McKay said he also will be available for mediation cases as well as filling in on the bench in case of sickness or conflicts of interest.
The judge began his public law career in 1977 when he was hired by then-Prosecutor J. Walter Dragelevich.
McKay and colleague Peter Kontos, who later became a Common Pleas judge who retired earlier in 2022, prosecuted all of the high-profile cases. Both men were in the courtroom to see justice for the community and the victim’s family in the wake of the brutal slaying of Boy Scout Raymond Fife, the 12-year-old whose death sent shock waves through the community in September 1985.
“I was so stunned at the time that I had to call home to see where my daughter was,” McKay recalled on the day Raymond Fife died. McKay was the lead prosecutor in the trial of Timothy Combs, which had to be moved to Ravenna. “I kept the picture of Raymond on the outside of my folder to inspire me.”
Combs was convicted in 1996 and later that year, McKay was elected to the Common Pleas Court bench, the first of six terms.
As a judge, McKay gained national attention when he was the subject of a syndicated column by Mike Royko of the Chicago Tribune. Apparently Royko caught wind of the blistering verbal lashing McKay had given to a man who was just convicted of crimes including numerous rapes and assaults. The columnist saluted the judge for his words.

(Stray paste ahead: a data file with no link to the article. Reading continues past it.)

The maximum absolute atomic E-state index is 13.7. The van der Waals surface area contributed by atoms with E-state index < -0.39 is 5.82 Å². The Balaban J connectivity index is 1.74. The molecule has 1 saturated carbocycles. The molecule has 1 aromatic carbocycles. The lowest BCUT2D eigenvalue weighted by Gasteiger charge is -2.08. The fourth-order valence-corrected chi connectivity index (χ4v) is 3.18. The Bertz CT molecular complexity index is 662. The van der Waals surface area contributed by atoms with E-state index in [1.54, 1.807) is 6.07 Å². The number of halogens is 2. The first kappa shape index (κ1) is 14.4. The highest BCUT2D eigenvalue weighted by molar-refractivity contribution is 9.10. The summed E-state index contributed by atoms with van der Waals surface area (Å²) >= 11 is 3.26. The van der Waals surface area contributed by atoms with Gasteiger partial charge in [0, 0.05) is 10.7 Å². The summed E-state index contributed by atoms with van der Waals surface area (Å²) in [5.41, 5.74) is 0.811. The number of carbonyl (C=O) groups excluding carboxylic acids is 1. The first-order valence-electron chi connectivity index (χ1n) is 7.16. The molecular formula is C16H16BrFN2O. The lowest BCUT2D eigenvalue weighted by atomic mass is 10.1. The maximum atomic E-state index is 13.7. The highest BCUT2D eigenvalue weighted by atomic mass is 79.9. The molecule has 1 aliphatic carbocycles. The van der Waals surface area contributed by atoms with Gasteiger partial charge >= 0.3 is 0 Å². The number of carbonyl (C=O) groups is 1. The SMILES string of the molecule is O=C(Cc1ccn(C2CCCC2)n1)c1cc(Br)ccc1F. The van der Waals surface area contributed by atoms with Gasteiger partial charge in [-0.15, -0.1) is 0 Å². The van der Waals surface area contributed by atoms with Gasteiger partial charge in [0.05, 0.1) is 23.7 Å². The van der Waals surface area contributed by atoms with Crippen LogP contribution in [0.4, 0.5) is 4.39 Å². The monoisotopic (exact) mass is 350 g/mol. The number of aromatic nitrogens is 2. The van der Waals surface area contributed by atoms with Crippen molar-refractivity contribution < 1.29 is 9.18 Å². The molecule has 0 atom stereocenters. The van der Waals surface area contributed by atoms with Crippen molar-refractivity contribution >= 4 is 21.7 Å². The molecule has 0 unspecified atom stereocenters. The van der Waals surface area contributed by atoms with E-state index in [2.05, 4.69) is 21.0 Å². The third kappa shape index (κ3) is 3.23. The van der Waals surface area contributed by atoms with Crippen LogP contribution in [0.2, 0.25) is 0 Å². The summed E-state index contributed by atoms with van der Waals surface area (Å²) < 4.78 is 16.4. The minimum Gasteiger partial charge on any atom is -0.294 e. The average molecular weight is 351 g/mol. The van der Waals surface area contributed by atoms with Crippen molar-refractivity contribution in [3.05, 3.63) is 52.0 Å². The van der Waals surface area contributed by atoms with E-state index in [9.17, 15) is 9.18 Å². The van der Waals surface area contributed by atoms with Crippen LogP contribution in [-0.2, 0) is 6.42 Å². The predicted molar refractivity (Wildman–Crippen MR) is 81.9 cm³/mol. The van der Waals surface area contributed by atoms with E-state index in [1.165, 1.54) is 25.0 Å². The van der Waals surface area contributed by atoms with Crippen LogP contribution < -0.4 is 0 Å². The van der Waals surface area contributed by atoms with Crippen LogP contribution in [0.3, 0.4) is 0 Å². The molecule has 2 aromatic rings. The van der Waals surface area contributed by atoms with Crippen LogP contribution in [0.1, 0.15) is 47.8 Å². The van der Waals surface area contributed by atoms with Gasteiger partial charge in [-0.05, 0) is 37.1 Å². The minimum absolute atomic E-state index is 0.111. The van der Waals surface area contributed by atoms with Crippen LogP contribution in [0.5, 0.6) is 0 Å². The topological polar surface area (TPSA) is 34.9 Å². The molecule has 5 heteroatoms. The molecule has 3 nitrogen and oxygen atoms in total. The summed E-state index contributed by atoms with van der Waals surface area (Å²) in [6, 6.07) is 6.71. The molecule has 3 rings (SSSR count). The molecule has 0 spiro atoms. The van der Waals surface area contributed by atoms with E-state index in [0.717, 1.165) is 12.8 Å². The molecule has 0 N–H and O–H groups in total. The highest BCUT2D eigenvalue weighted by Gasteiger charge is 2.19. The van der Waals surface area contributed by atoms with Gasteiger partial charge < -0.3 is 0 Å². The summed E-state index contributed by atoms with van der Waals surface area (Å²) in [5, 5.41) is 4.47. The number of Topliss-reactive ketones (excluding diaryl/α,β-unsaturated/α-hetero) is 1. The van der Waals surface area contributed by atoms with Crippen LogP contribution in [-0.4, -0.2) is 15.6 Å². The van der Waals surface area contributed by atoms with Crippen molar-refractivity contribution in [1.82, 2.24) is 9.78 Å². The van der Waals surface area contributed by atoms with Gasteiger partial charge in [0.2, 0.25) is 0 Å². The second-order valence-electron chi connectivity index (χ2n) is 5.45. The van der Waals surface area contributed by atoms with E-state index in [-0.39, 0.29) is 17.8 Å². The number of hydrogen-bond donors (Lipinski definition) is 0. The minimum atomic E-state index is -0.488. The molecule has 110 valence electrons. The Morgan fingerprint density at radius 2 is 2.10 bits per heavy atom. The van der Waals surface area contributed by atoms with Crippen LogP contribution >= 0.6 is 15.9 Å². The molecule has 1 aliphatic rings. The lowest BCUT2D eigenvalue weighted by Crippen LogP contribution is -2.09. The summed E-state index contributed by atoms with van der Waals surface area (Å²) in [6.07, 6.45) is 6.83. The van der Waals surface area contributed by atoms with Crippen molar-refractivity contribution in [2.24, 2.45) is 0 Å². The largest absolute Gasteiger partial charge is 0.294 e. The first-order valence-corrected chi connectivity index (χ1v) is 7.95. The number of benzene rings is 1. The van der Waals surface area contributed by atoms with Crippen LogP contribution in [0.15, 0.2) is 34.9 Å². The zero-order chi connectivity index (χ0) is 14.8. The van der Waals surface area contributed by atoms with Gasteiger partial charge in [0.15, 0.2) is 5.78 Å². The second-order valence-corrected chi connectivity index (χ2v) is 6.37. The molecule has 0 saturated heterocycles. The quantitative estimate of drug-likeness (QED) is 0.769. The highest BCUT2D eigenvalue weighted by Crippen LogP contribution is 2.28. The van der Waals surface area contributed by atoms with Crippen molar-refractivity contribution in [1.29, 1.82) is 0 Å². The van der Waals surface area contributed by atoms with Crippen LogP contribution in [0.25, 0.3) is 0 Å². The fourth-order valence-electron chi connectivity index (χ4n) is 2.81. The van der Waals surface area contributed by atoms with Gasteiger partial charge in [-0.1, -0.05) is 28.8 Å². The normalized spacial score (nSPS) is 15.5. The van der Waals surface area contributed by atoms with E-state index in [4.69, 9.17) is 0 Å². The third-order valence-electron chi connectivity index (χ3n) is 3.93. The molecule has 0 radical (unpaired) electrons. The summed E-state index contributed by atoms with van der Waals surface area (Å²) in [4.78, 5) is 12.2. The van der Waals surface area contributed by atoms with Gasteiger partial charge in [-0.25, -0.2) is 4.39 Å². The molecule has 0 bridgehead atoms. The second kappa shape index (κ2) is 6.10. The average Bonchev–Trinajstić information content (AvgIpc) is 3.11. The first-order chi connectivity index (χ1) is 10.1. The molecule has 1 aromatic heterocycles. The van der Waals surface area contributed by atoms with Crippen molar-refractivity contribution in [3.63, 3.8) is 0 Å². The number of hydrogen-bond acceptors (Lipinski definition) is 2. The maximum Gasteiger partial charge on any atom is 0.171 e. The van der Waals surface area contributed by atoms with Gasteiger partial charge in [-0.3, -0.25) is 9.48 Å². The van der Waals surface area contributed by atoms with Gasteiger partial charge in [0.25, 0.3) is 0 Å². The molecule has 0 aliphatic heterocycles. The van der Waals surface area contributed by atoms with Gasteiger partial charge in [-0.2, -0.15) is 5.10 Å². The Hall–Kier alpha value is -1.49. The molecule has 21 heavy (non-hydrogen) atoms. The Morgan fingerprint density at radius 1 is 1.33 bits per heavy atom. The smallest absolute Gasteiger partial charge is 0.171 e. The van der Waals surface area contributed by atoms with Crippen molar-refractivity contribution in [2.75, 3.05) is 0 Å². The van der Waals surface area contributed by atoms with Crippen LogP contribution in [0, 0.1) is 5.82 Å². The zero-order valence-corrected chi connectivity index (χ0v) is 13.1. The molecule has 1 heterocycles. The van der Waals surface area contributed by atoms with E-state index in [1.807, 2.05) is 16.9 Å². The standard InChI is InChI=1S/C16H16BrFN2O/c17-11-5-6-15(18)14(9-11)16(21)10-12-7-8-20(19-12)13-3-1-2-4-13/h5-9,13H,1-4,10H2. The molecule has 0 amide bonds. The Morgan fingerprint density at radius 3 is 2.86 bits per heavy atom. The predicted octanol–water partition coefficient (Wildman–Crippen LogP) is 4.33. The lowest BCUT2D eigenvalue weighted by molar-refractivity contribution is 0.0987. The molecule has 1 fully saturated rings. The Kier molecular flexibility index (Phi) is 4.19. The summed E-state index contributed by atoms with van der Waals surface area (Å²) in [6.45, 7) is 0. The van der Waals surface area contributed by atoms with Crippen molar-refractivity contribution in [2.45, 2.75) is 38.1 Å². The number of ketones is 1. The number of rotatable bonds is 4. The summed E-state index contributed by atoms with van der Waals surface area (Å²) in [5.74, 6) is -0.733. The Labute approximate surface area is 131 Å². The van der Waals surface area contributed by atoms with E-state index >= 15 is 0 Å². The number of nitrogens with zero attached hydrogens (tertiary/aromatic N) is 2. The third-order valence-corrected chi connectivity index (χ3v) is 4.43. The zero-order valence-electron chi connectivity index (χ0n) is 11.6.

McKay said the cards and letters that he received in response to the column overwhelmed his office staff. But he recalled one reaction from a woman he had met at a New York area ski lodge.
“We were riding the lift and she asked me what I did for a living, and I told her,” McKay noted. “As we were riding, she was just going on about Royko’s column and how all judges should be like that man. Well, as we were getting off the lift, the woman reached out her hand and asked me my name. I said, ‘I’m Wyatt McKay, the judge you have been talking about!’ Well, I thought that woman was going to fall off the ski lift!”